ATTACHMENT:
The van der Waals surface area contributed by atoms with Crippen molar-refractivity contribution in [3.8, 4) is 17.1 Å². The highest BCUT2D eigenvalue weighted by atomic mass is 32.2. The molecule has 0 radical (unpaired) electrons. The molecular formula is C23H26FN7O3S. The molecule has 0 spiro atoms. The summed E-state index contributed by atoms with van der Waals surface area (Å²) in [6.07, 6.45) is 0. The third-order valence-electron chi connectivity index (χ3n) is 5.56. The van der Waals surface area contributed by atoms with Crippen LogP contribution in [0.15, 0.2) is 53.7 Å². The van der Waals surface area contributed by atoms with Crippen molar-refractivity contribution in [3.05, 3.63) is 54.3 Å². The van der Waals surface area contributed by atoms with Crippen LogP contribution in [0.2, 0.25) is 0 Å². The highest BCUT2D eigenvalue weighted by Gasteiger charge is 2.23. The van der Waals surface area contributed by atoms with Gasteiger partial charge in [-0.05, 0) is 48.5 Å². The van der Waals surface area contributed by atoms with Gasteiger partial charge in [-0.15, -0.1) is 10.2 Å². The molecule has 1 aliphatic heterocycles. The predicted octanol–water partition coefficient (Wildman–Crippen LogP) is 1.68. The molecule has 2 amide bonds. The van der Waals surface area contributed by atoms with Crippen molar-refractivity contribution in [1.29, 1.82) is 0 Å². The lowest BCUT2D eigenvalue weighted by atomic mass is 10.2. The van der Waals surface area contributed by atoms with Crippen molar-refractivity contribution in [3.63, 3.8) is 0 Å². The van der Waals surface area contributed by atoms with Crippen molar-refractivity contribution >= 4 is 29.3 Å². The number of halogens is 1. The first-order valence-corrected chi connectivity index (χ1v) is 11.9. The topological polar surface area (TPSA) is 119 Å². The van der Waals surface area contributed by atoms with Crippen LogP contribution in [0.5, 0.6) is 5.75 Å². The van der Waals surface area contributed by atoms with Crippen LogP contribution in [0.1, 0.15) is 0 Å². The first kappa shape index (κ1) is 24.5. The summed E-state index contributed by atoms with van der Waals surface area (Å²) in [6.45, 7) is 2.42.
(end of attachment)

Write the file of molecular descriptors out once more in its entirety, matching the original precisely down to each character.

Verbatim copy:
The van der Waals surface area contributed by atoms with Crippen molar-refractivity contribution in [3.8, 4) is 17.1 Å². The highest BCUT2D eigenvalue weighted by atomic mass is 32.2. The molecule has 0 radical (unpaired) electrons. The molecular formula is C23H26FN7O3S. The molecule has 0 spiro atoms. The summed E-state index contributed by atoms with van der Waals surface area (Å²) in [6.07, 6.45) is 0. The third-order valence-electron chi connectivity index (χ3n) is 5.56. The van der Waals surface area contributed by atoms with Crippen LogP contribution in [0.15, 0.2) is 53.7 Å². The van der Waals surface area contributed by atoms with Crippen molar-refractivity contribution in [3.05, 3.63) is 54.3 Å². The van der Waals surface area contributed by atoms with Crippen LogP contribution in [0.2, 0.25) is 0 Å². The highest BCUT2D eigenvalue weighted by Gasteiger charge is 2.23. The van der Waals surface area contributed by atoms with Gasteiger partial charge in [-0.05, 0) is 48.5 Å². The van der Waals surface area contributed by atoms with Gasteiger partial charge in [-0.15, -0.1) is 10.2 Å². The molecule has 1 aliphatic heterocycles. The predicted octanol–water partition coefficient (Wildman–Crippen LogP) is 1.68. The molecule has 2 amide bonds. The van der Waals surface area contributed by atoms with Crippen molar-refractivity contribution in [1.29, 1.82) is 0 Å². The lowest BCUT2D eigenvalue weighted by atomic mass is 10.2. The van der Waals surface area contributed by atoms with Crippen molar-refractivity contribution in [3.63, 3.8) is 0 Å². The van der Waals surface area contributed by atoms with Crippen molar-refractivity contribution >= 4 is 29.3 Å². The number of halogens is 1. The first-order valence-corrected chi connectivity index (χ1v) is 11.9. The topological polar surface area (TPSA) is 119 Å². The van der Waals surface area contributed by atoms with Crippen LogP contribution in [0.5, 0.6) is 5.75 Å². The van der Waals surface area contributed by atoms with Crippen LogP contribution in [0.1, 0.15) is 0 Å². The first kappa shape index (κ1) is 24.5. The summed E-state index contributed by atoms with van der Waals surface area (Å²) in [6.45, 7) is 2.42.